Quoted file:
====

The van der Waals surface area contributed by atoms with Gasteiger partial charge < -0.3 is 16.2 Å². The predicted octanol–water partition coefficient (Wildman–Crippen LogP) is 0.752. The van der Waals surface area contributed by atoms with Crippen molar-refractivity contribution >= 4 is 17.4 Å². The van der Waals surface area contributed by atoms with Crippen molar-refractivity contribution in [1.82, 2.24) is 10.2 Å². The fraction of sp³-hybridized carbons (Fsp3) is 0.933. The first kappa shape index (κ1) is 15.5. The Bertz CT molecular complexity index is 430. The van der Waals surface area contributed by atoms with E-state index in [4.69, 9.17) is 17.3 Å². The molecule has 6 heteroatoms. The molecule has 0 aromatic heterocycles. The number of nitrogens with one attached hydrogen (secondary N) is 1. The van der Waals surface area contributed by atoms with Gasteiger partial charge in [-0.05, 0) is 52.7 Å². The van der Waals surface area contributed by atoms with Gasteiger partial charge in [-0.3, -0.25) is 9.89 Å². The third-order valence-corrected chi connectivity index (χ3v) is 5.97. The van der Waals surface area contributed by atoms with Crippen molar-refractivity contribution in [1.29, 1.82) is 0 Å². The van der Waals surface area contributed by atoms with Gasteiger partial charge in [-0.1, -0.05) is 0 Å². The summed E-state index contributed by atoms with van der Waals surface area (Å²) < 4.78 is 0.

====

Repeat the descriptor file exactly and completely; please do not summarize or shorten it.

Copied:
The van der Waals surface area contributed by atoms with Gasteiger partial charge < -0.3 is 16.2 Å². The predicted octanol–water partition coefficient (Wildman–Crippen LogP) is 0.752. The van der Waals surface area contributed by atoms with Crippen molar-refractivity contribution >= 4 is 17.4 Å². The van der Waals surface area contributed by atoms with Crippen molar-refractivity contribution in [1.82, 2.24) is 10.2 Å². The fraction of sp³-hybridized carbons (Fsp3) is 0.933. The first kappa shape index (κ1) is 15.5. The Bertz CT molecular complexity index is 430. The van der Waals surface area contributed by atoms with E-state index in [4.69, 9.17) is 17.3 Å². The molecule has 6 heteroatoms. The molecule has 0 aromatic heterocycles. The number of nitrogens with one attached hydrogen (secondary N) is 1. The van der Waals surface area contributed by atoms with Gasteiger partial charge in [-0.05, 0) is 52.7 Å². The van der Waals surface area contributed by atoms with Gasteiger partial charge in [-0.3, -0.25) is 9.89 Å². The third-order valence-corrected chi connectivity index (χ3v) is 5.97. The van der Waals surface area contributed by atoms with Crippen molar-refractivity contribution in [1.29, 1.82) is 0 Å². The van der Waals surface area contributed by atoms with Gasteiger partial charge in [-0.1, -0.05) is 0 Å². The summed E-state index contributed by atoms with van der Waals surface area (Å²) < 4.78 is 0.